The march came within a week of an array of statements by many distinguished personalities, who have joined Prakash and many other writers, artists, film personalities, scholars, historians and scientists in protest.

RBI governor Raghuram Rajan, Infosys founder Narayana Murthy, and Bollywood star Shah Rukh Khan beat the Congress in contributing to the fight.

While the march did end up becoming at least an eye-catching political event, one is not sure how much it will matter at this point.

The Congress handed over a memorandum to the President, urging him to bring Modi & Co. in line

Nearly a fortnight has passed since the only incident the Congress specifically referred to, the burning of Dalit children in Haryana, took place.

So, isn't this a delayed response?

Congress spokesperson Dr Ajoy Kumar told Catch that the party has been raising all the issues for a long time, and therefore, this was not a delayed response. Nor was this random, he asserted, explaining that Sonia and Rahul felt that the government needs to be reminded about its constitutional oath.

Asked if civil society had stolen a march over the political opposition, Kumar said there was no competition. He insisted that the return of awards was not the trigger for this march. The trigger, he said, was a long history of concerning events. He said internally, the Congress was continually looking at ways to counter this 'campaign of hatred'.

What specific step does the party expect the President to take? Kumar said it was all up to the Head of State. He said that no next step had been planned so far, but that planning was still on.

Will it have an impact?

Given the similarity in issues and concerns, it is clear that the march was inspired by the civil society protests. It remains to be seen, though, whether this was a case of the political opposition merely taking a cue from civil society or taking up a task initiated by civil society.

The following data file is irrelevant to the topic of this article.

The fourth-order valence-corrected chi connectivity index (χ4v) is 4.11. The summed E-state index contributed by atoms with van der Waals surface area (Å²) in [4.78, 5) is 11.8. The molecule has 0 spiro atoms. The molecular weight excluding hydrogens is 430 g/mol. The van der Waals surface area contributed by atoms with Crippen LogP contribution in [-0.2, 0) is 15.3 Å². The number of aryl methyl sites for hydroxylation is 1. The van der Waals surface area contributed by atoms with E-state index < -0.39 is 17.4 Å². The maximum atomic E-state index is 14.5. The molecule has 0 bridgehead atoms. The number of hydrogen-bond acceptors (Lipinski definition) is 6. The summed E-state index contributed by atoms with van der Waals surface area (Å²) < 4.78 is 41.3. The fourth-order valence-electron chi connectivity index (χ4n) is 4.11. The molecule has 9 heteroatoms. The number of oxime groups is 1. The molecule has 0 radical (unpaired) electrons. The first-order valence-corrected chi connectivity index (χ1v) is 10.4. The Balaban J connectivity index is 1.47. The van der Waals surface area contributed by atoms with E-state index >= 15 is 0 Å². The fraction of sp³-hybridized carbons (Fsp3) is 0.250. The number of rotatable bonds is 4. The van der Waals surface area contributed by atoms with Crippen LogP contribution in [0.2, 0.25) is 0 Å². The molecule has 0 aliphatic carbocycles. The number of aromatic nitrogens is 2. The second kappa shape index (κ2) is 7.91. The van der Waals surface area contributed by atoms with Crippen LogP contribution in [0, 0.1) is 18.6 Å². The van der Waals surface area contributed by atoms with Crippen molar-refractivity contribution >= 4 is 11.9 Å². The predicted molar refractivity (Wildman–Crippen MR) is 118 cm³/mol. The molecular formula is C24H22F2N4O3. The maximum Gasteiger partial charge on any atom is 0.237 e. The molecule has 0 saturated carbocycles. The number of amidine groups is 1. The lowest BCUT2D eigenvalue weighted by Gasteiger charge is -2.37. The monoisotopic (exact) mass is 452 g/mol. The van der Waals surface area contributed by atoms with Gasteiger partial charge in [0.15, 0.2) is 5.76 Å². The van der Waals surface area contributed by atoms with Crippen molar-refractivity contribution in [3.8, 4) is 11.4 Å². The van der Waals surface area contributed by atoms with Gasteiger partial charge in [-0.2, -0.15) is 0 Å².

Political analyst Prof. Achin Vanaik says a symbolic impact can not be ruled out. According to him, the independent voices provided a turning point, which led the Congress to join in.

However, he adds that this doesn't mean it'll be some kind of watershed that will contribute to the revival of the Congress. At the same time, he emphasises, civil society must also be conscious - the strength of the protests lies in the fact that they are independent.

If the Congress decides to step up the pressure from here on, it will set the tone for the winter session of Parliament.

There's already work piled up due to a logjam in the monsoon session. The opposition had stalled Parliament over issues like external affairs minister Sushma Swaraj helping Lalit Modi, and corruption charges against Rajasthan CM Vasundhara Raje and her MP son Dushyant. The intervening months have only given the opposition more fodder.

What will be worth watching is whether the principal opposition party succeeds in forcing the government back on the agenda of social harmony and economic growth.

First published: 4 November 2015, 1:52 IST
Charu Kartikeya @CharuKeya

Assistant Editor at Catch, Charu enjoys covering politics and uncovering politicians. Of nine years in journalism, he spent six happily covering Parliament and parliamentarians at Lok Sabha TV and the other three as news anchor at Doordarshan News. A Royal Enfield enthusiast, he dreams of having enough time to roar away towards Ladakh, but for the moment the only miles he's covering are the 20-km stretch between home and work.